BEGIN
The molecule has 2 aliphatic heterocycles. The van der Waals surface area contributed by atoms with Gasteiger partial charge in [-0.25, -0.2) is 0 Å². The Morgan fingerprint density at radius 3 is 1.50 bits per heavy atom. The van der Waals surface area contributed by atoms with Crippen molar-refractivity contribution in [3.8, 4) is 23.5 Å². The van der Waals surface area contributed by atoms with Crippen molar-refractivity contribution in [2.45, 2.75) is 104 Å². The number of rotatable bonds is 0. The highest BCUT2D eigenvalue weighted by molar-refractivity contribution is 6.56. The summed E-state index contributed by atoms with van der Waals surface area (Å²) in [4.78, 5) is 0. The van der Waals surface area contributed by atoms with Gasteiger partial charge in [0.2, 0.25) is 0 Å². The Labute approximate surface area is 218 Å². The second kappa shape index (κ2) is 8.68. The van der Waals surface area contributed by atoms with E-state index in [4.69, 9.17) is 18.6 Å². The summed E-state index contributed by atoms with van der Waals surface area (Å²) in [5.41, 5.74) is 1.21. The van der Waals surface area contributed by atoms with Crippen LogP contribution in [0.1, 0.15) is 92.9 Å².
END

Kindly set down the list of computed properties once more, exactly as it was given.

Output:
The molecule has 2 aliphatic heterocycles. The van der Waals surface area contributed by atoms with Gasteiger partial charge in [-0.25, -0.2) is 0 Å². The Morgan fingerprint density at radius 3 is 1.50 bits per heavy atom. The van der Waals surface area contributed by atoms with Crippen molar-refractivity contribution in [3.8, 4) is 23.5 Å². The van der Waals surface area contributed by atoms with Crippen molar-refractivity contribution in [2.45, 2.75) is 104 Å². The number of rotatable bonds is 0. The highest BCUT2D eigenvalue weighted by molar-refractivity contribution is 6.56. The summed E-state index contributed by atoms with van der Waals surface area (Å²) in [4.78, 5) is 0. The van der Waals surface area contributed by atoms with Gasteiger partial charge in [0.2, 0.25) is 0 Å². The Labute approximate surface area is 218 Å². The second kappa shape index (κ2) is 8.68. The van der Waals surface area contributed by atoms with E-state index in [4.69, 9.17) is 18.6 Å². The summed E-state index contributed by atoms with van der Waals surface area (Å²) in [5.41, 5.74) is 1.21. The van der Waals surface area contributed by atoms with Crippen LogP contribution in [0.1, 0.15) is 92.9 Å².